Following years of attention by its Regional Offices and Acting General Counsel, the National Labor Relations Board has issued its first decision regarding the legality of an Employer’s social media policy. In Costco Wholesale Corp., 358 NLRB No. 106 (Sept. 7, 2012), the Board found several elements of the employer’s electronic posting policy to violate the NLRA as overly broad restrictions on Section 7 activity by employees. In so concluding, the Board made clear that it intends to follow the rationale laid out by the Acting GC in a series of memoranda issued during the past fifteen months.
The Board ruled that the employer violated Section 8(a)(1) of the NLRA by maintaining policies which provided that:

(a) “unauthorized posting, distribution, removal or alteration of any material on Company property” is prohibited;

(b) employees are prohibited from discussing “private matters of members and other employees . . . includ[ing] topics such as, but not limited to, sick calls, leaves of absence, FMLA call-outs, ADA accommodations, workers’ compensation injuries, personal health information, etc.”;

(c) “[s]ensitive information such as membership, payroll, confidential financial, credit card numbers, social security number or employee personal health information may not be shared, transmitted, or stored for personal or public use without prior management approval”; and

(d) employees are prohibited from sharing “confidential” information such as employees’ names, addresses, telephone numbers, and email addresses

Moreover, reversing the decision of the Administrative Law Judge (ALJ), the Board found that the work rule prohibiting employees from posting statements that “damage the Company…or damage any person’s reputation" was also unlawful.

There are no novel, sweeping pronouncements in the decision, but rather the Board purports to have applied analogous precedent to new technologies. To wit, the Board reiterates the tests for assessing whether or not any work rule is overly broad, as set forth in Lutheran Heritage Village-Livonia, 343 NLRB 646 (2004) and Lafayette Park Hotel, 326 NLRB 824, 825 (1998), enfd. 203 F.3d 52 (D.C. Cir. 1999):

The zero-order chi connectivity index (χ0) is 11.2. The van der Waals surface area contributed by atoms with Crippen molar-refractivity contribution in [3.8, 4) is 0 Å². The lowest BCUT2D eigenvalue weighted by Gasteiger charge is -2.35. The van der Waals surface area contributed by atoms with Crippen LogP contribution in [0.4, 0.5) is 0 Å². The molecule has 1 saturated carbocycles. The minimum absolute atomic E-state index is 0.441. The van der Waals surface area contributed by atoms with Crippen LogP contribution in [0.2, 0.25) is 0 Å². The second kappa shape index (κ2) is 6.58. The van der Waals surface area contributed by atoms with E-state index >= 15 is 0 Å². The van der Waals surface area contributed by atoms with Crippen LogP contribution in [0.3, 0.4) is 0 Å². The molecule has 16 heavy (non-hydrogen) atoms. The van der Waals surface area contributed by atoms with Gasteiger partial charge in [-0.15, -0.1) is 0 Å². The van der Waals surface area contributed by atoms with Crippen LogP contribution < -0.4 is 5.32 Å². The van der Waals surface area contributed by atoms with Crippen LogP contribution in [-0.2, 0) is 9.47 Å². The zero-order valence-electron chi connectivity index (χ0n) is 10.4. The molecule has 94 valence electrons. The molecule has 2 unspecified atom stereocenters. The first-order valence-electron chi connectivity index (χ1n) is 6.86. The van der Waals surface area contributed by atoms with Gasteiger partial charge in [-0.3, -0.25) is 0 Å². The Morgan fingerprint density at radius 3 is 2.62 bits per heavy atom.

If the rule … does not [explicitly restrict Section 7 rights],“the violation is dependent upon a showing of one of the following: (1) employees would reasonably construe the language to prohibit Section 7 activity; (2) the rule was promulgated in response to union activity; or (3) the rule has been applied to restrict the exercise of Section 7 rights.”

What the Board did here, then, is to follow the Acting GC’s lead and its earlier efforts to push further the scope of language that an employee might "reasonably construe" to prohibit protected activity. Since the Board’s reasoning so closely tracks the approach of the Acting GC’s memoranda, it would behoove employer who have not yet done so to review those and their own policies for compliance. (See here, here and here).

The long-term viability of the decision itself may be questionable — regardless of whether the reasoning ultimately endures. Of the three Members who sat on this decision — all three Democrats — only one is Senate confirmed. There is only one other Senate confirmed Member, Republican Brian Hayes. If the pending challenge to President Obama’s recess appointments to the Board are successful, it would call into question the validity of this decision — as well as all recent Board action — as the Board would lack the three-Member quorum required by statute.

For now, however, prudent employers will take this decision and its underlying reasoning very seriously as greater attention is paid to workplace restrictions on social media.